Though parts of England have been having such dreadful weather lately we have been lucky with dry days of warm sunshine enabling the Farmer & the Sons to continue with the endless summer job of silage-making. They have been out and about all over the neighbourhood till late at night with the silage kit making many hundreds of bales for several of the dairy farms in the parish. Political ructions don't affect the need to ensure our winter fodder is in good supply and stored well to continue the nation's milk supply.

The end of June is in sight and the roses are doing superbly hence the photo of roses cut to decorate my kitchen table.

Thursday, 9 June 2016

Successful Open Farm Sunday

Our event for Open Farm Sunday (www.farmsunday.org)went very well.
We had glorious weather for it and after a lot of hard work in the days running up to it the day itself ran very smoothly and happily for both us and our visitors. We had about 50 people which we were more than happy with. It is a good number for a farm that is not near near any large centre of population...of course it does not match up to the the thousands that visited some farms in England, but we would have had problems coping with a very large number of visitors. As it was we had a steady trickle throughout the day. The people who did come were a mixture of locals, friends, and holiday-makers and of all ages from 5yr olds to 85yr olds. Everyone seemed very pleased with what they saw and learned. The Farmer took groups on walks around the farm and showed them everything that we do and for many it was a real eye-opener...being shown a hen's ear, getting near enough a dairy cow to stroke her and to learn about what happens to our milk once it leaves the farm. It's all important stuff for non-farming people to have access to which is what Open Farm Sunday is all about.

Today the Farmer has taken the first of two batches of bull calves to our local livestock market. He left at about 6.45am and when he comes back I will accompany him with the second load. It is a relief to be able to sell these calves now that our TB restrictions have been lifted. We had to keep all calves born over the past year which is not what usually happens. Under normal conditions all our bull calves are sold at about a week old to be reared for beef elsewhere.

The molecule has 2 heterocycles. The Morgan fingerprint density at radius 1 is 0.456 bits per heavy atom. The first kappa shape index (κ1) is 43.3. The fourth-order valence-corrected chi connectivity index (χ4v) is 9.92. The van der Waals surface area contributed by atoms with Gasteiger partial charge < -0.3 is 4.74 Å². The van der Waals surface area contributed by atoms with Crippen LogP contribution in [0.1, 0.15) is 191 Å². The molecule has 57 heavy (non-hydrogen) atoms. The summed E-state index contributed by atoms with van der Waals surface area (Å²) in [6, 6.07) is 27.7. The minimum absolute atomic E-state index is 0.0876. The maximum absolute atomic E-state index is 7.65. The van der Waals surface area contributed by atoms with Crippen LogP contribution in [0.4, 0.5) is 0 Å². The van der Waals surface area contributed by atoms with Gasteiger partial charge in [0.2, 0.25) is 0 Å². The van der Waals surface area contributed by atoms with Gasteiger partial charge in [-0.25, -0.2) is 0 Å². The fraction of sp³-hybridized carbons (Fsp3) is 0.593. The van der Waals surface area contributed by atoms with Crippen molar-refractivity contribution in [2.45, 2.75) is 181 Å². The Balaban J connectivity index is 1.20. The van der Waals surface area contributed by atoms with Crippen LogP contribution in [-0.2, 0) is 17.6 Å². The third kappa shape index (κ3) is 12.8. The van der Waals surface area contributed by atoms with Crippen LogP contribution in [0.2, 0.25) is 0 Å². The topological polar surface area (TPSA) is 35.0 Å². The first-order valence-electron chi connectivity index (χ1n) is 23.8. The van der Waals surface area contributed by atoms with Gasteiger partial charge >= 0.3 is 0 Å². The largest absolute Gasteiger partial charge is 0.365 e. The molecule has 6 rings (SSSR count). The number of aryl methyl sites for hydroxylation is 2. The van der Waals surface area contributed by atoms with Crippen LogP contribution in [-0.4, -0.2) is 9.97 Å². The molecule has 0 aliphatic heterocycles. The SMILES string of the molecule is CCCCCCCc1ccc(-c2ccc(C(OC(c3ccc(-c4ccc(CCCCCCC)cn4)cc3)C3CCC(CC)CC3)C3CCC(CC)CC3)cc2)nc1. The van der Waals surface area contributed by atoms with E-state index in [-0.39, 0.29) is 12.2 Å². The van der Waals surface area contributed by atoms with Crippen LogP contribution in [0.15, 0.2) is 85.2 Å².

The gardens are beginning to look rather gorgeous. The roses are doing very well this year, particularly the ones around the holiday cottage which are giving the most magnificent display. The weeds too are benefiting from the generous doses of good muck that all the beds and borders were given back in early spring and so each day I try to clear a goodly amount of nettles, docks and buttercups from the most obvious areas. But even where the weeds get the better of me, they fill up gaps with greenery, some of quite sculptural and dramatic in the form of the hated giant hogweed. The foxgloves are beautiful and the little yellow Welsh poppies neither of which I really regard as weeds and tend to leave where they are. Creeping buttercup is a problem and goose-grass which swathes everything it touches in shawls of clinging strands of vibrant green.

Thursday, 2 June 2016

Open Farm Sunday

I am up betimes on another beautiful early summer morning. We have been having glorious weather recently and things are as result very busy here. The Sons are out all around the parish cutting silage, the Farmer has been able to get the sheep sheared this week and we are preparing the farm for visitors on Open Farm Sunday,5th June...at least I hope we get some visitors, one never knows with such events how many people will turn up, if any. We will of course be ready with a tidy yard, a tea urn and lots of cake for whoever does come.
Today we must go out with the big signs supplied by the organisers of Open Farm Sunday (www.farmsunday.org)and put them at the various road junctions near the farm and at the farm entrance.It is yet another form of publicity as well all the tweeting I have been doing and our local paper The Carmarthen Journal (www.carmarthenjournal.co.uk) has put a piece I sent them onto their website and on their Twitter & Facebook pages. I have been taking posters around the local villages and shops and everyone has been very helpful. So, we'll wait and see what happens on Sunday. Meanwhile much cleaning, sweeping and weeding is being done and setting up trestle tables for teas and working out displays of photographs, old implements, etc. and generally making everything look tidy & welcoming. Roll on Open Farm Sunday!